Please use this identifier to cite or link to this item: http://hdl.handle.net/2440/4194
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Type: Journal article
Title: Antibiotic resistance in Streptococcus pneumoniae isolated from children
Author: Nasrin, D.
Collignon, P. J.
Wilson, E. J.
Pilotto, Louis Stanley John
Douglas, R. M.
Citation: Journal of Paediatrics and Child Health, 1999; 35(6):558-561
Issue Date: 1999
ISSN: 1034-4810
Abstract: Objective: To determine the level of antibiotic resistance in pneumoniae (S. pneumoniae) isolated from nasal swabs of healthy children. Method: Cross-sectional community survey. Setting: Survey was undertaken in general practice settings in Canberra during March and April 1998. Subjects: Four hundred and sixty-one children under 3 years of age enrolled in a general practice trial of clinical practice guidelines for antibiotic use. Outcome measures: Resistance to penicillin, erythromycin, co-trimoxazole, tetracycline, chloramphenicol and cefotaxime among the isolates of S. pneumoniae. Results: A total of 461 nasal swabs were collected and S. pneumoniae was isolated from 171 (37.1%). Penicillin resistance was found in 12.3% of these isolates, with high level resistance in 0.6%. Resistance rates were higher for cotrimoxazole (44.4%) and erythromycin (18.1%) than for penicillin. Multidrug resistance was found in 19% of these isolates. There was a significant association between the attendance at a day care centre and carriage of pneumococcus (53%vs 32%, odds ratio (OR) 2.4, 95% confidence interval (CI)1.5–3.7, P < 0.001). Children who attended day care centres and had received antibiotics during the 4 months prior to swab collection were three times more likely to carry an antibiotic-resistant isolate than children who had neither attended a day care centre nor received antibiotics (68%vs 40%, OR 3.1, 95% CI 1.2–8.4, P = 0.02). Conclusion: The level of antibiotic resistance in pneumococci from healthy children was of concern. Carriage of pneumococcus was significantly higher in children who attended a day care centre. Resistance was significantly correlated with antibiotic use in combination with day-care attendance. These findings warrant more judicious use of antibiotics in children.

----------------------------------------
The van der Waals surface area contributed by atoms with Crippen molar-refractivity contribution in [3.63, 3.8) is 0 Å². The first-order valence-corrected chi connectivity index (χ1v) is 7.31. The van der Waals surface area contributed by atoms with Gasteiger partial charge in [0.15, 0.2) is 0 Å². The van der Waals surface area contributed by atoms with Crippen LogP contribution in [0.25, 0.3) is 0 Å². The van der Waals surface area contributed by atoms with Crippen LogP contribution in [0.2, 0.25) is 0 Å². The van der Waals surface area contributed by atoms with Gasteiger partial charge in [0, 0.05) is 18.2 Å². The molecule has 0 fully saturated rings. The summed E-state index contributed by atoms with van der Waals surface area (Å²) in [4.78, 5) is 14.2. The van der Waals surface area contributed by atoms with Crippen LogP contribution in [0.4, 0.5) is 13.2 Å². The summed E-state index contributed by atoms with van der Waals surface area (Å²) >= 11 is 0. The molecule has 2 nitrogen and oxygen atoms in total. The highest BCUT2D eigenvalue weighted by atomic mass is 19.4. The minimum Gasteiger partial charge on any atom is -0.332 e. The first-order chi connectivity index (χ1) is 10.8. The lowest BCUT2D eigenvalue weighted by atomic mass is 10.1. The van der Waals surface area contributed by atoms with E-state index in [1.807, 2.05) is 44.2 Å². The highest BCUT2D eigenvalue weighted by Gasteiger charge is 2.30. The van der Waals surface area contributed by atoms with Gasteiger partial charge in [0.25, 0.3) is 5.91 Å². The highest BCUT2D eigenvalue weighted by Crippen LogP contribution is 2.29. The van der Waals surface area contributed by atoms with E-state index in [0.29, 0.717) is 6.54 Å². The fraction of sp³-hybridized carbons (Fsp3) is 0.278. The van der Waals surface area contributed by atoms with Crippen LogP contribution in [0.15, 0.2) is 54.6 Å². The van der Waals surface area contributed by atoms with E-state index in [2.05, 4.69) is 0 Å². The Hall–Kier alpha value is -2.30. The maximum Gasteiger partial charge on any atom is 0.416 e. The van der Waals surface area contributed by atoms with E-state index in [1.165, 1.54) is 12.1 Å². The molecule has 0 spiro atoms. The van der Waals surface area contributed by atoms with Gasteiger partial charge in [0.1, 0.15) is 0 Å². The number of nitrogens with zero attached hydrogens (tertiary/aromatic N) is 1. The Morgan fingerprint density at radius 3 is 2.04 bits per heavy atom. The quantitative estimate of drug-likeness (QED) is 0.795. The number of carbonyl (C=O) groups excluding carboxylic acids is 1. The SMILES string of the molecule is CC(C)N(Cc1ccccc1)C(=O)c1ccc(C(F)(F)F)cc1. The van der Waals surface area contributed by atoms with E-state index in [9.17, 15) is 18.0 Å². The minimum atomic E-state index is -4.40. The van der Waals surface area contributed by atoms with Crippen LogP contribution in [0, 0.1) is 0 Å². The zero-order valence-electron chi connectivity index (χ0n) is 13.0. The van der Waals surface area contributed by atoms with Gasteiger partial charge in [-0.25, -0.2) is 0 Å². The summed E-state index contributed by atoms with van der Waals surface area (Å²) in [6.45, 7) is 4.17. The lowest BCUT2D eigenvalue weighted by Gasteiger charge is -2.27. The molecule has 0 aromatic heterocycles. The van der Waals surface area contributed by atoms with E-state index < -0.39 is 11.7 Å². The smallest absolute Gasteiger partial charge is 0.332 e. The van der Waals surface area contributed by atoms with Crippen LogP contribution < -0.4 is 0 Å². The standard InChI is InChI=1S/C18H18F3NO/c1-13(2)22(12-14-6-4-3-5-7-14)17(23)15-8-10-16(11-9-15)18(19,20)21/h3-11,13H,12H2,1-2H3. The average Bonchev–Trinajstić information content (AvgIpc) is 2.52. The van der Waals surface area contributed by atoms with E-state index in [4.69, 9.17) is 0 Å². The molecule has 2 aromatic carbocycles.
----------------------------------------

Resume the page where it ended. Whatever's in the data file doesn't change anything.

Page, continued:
Description: Copyright © 1999-2009 John Wiley & Sons
DOI: 10.1046/j.1440-1754.1999.00416.x
Appears in Collections:Public Health publications

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